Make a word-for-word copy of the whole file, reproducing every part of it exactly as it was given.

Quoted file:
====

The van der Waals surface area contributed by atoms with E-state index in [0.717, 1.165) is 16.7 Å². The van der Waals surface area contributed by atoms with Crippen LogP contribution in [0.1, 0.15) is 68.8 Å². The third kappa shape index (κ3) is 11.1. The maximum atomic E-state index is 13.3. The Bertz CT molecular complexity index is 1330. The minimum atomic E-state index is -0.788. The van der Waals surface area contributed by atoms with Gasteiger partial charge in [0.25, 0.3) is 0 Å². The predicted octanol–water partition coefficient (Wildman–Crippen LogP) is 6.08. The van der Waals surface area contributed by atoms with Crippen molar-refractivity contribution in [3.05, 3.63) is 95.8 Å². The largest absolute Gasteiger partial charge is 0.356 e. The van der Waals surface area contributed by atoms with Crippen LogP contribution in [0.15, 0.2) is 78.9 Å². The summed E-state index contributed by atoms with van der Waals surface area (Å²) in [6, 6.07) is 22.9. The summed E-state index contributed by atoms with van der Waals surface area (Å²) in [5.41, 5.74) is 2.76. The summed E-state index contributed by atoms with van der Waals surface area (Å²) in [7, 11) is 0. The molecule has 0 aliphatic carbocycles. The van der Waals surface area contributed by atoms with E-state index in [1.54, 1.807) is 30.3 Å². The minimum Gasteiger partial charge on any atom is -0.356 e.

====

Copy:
The van der Waals surface area contributed by atoms with E-state index in [0.717, 1.165) is 16.7 Å². The van der Waals surface area contributed by atoms with Crippen LogP contribution in [0.1, 0.15) is 68.8 Å². The third kappa shape index (κ3) is 11.1. The maximum atomic E-state index is 13.3. The Bertz CT molecular complexity index is 1330. The minimum atomic E-state index is -0.788. The van der Waals surface area contributed by atoms with Gasteiger partial charge in [0.25, 0.3) is 0 Å². The predicted octanol–water partition coefficient (Wildman–Crippen LogP) is 6.08. The van der Waals surface area contributed by atoms with Crippen molar-refractivity contribution in [3.05, 3.63) is 95.8 Å². The largest absolute Gasteiger partial charge is 0.356 e. The van der Waals surface area contributed by atoms with Crippen LogP contribution in [0.15, 0.2) is 78.9 Å². The summed E-state index contributed by atoms with van der Waals surface area (Å²) in [6, 6.07) is 22.9. The summed E-state index contributed by atoms with van der Waals surface area (Å²) in [5.41, 5.74) is 2.76. The summed E-state index contributed by atoms with van der Waals surface area (Å²) in [7, 11) is 0. The molecule has 0 aliphatic carbocycles. The van der Waals surface area contributed by atoms with E-state index in [1.54, 1.807) is 30.3 Å². The minimum Gasteiger partial charge on any atom is -0.356 e.